Finding affordable energy is one of the most important factors in identifying and choosing the right site when a company is expanding or relocating — especially in the case of large industrial facilities. The electric power industry has seen significant changes in the last decade, with industrial electricity prices trending down due to the increase in natural gas supply.
Energy pricing can vary widely by state, by region and, importantly, within regions. At the same time, it is important to keep in mind that while electricity prices are important, a particular region should not be ruled out on these costs alone.
Electricity Pricing: Recent Trends
Electricity prices in the US have been stable or have seen downward pressure over the past couple of years. According to the US Energy Information Agency (EIA), US industrial electricity rates increased 11.9 percent over the 10-year period from 2006 thru 2015 (1.2 percent annually). However, prices declined by 2.1 percent from January 2015 to January 2016. The EIA has forecast virtually no price increase for 2016 and a 1.9-percent increase in 2017.
The largest driver for these record low costs is a significant increase in the supply of natural gas and the environmental pressure to convert to cleaner fuels. Many US utilities are converting or shutting down coal-fired generation facilities in favor of combined-cycle natural gas plants.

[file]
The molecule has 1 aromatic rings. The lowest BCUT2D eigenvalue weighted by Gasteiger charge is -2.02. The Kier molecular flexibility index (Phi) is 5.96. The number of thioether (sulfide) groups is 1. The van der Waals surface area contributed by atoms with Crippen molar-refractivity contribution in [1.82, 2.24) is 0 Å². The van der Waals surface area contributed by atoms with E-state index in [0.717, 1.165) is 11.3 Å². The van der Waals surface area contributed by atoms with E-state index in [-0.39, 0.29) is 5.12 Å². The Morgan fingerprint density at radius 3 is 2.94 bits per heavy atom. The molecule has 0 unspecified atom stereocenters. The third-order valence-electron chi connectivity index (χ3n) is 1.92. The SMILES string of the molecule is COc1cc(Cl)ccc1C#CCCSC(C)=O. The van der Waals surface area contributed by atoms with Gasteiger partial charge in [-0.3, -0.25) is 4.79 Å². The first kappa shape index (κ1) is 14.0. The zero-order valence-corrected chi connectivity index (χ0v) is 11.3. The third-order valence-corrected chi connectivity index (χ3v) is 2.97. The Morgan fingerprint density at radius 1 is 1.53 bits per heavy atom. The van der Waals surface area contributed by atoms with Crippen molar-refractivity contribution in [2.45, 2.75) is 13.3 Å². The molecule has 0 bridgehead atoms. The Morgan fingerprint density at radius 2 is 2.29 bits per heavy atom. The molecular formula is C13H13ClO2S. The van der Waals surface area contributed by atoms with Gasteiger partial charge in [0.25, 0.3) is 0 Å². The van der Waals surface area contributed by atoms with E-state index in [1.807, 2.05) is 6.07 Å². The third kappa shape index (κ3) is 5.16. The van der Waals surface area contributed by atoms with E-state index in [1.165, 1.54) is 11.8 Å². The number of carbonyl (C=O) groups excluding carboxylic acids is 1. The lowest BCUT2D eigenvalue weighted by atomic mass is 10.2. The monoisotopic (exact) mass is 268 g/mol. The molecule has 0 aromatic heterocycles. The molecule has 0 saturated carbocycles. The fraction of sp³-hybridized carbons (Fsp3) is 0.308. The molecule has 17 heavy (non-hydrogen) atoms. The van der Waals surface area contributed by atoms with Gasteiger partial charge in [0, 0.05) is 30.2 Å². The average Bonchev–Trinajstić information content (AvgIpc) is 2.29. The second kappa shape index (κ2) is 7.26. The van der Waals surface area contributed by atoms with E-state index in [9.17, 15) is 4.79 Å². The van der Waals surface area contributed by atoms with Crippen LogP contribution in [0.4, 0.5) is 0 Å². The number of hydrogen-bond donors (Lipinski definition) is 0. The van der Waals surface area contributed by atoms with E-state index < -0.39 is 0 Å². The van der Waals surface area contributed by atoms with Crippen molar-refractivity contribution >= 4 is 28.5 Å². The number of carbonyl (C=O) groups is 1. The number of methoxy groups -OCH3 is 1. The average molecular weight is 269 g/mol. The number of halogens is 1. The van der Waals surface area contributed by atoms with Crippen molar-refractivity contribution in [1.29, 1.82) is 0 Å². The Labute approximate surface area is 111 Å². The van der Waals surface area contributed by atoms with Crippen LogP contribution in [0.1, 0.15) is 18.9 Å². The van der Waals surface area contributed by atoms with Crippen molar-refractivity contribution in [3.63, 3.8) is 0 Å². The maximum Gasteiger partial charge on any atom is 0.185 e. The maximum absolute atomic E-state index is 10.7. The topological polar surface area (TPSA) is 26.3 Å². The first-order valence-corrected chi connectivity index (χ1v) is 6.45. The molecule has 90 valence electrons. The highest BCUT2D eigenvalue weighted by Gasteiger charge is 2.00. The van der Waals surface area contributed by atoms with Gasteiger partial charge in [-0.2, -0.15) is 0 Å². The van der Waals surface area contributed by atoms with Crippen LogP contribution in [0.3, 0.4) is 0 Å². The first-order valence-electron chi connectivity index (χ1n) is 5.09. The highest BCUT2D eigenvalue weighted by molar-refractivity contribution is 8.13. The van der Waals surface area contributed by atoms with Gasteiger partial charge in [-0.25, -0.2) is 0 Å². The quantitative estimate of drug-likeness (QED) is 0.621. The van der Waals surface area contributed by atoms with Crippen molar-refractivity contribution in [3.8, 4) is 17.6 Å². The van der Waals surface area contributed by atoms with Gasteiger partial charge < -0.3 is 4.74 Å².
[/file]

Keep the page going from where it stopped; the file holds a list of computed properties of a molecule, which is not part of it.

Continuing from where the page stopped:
Regionally, US industrial electric prices vary considerably, with New England leading the country. As of January 2016, New England’s average price for industrial electrical power was 12.1 cents per kWh, nearly double the US average of 6.43 cents. The Pacific region is the next most expensive region, with average prices approximately 33 percent above the national average.
The rest of the country is much lower in price, ranging from .074 cents per kWh in the Mid-Atlantic region, to .056 cents per kWh in the West South Central region.
Costs Within Regions Vary Widely
When looking at cost in more detail within regions, electricity prices vary considerably. A review of the EIA state-by-state electricity prices comparing January 2015 to January 2016 (see map) provides more specific insight.
In the Mid-Atlantic region, prices vary from a high of $0.10 per kWh in New Jersey to a low of $0.0547 per kWh in New York. However, New York may have the largest variance in pricing in the country. The state benefits from hydroelectric energy in the northwest sections of the state, but the New York City region is extremely costly due to its congestion, significant underground facilities and high maintenance costs.
According to the EIA, the average 2014 utility bundled retail industrial site in New York ranges from over $0.20 per kWh in the New York City metro, to just over $0.0324 per kWh in a community with a municipal-owned utility in Upstate New York.
It is essential to review the total cost of supply to each particular site for evaluating locations for a manufacturing operation, or any large energy-consuming facility.
Additional Factors Impact Energy Costs
Other critical factors impact the total cost required to provide electric service. Some of these costs are offset by credits or refunds via a utility’s tariffs and/or service policies.